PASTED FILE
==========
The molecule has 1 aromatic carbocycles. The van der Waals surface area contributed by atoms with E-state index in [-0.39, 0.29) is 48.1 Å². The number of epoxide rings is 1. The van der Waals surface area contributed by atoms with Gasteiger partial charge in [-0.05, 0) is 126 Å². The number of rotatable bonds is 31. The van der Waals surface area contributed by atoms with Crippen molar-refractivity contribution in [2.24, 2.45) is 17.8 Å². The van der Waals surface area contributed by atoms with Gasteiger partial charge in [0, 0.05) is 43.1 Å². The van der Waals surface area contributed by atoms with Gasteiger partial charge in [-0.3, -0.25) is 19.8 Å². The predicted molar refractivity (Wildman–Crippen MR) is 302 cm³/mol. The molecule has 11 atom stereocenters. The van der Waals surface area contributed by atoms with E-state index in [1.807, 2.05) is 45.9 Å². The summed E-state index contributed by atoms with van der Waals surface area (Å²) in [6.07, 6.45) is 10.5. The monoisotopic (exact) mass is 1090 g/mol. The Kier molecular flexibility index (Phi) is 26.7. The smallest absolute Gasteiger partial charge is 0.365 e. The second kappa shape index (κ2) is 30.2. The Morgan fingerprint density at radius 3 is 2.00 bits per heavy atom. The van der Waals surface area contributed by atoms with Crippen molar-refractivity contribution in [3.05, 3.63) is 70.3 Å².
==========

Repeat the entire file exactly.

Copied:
The molecule has 1 aromatic carbocycles. The van der Waals surface area contributed by atoms with E-state index in [-0.39, 0.29) is 48.1 Å². The number of epoxide rings is 1. The van der Waals surface area contributed by atoms with Gasteiger partial charge in [-0.05, 0) is 126 Å². The number of rotatable bonds is 31. The van der Waals surface area contributed by atoms with Crippen molar-refractivity contribution in [2.24, 2.45) is 17.8 Å². The van der Waals surface area contributed by atoms with Gasteiger partial charge in [0, 0.05) is 43.1 Å². The van der Waals surface area contributed by atoms with Gasteiger partial charge in [-0.3, -0.25) is 19.8 Å². The predicted molar refractivity (Wildman–Crippen MR) is 302 cm³/mol. The molecule has 11 atom stereocenters. The van der Waals surface area contributed by atoms with E-state index in [1.807, 2.05) is 45.9 Å². The summed E-state index contributed by atoms with van der Waals surface area (Å²) in [6.07, 6.45) is 10.5. The monoisotopic (exact) mass is 1090 g/mol. The Kier molecular flexibility index (Phi) is 26.7. The smallest absolute Gasteiger partial charge is 0.365 e. The second kappa shape index (κ2) is 30.2. The Morgan fingerprint density at radius 3 is 2.00 bits per heavy atom. The van der Waals surface area contributed by atoms with Crippen molar-refractivity contribution in [3.05, 3.63) is 70.3 Å².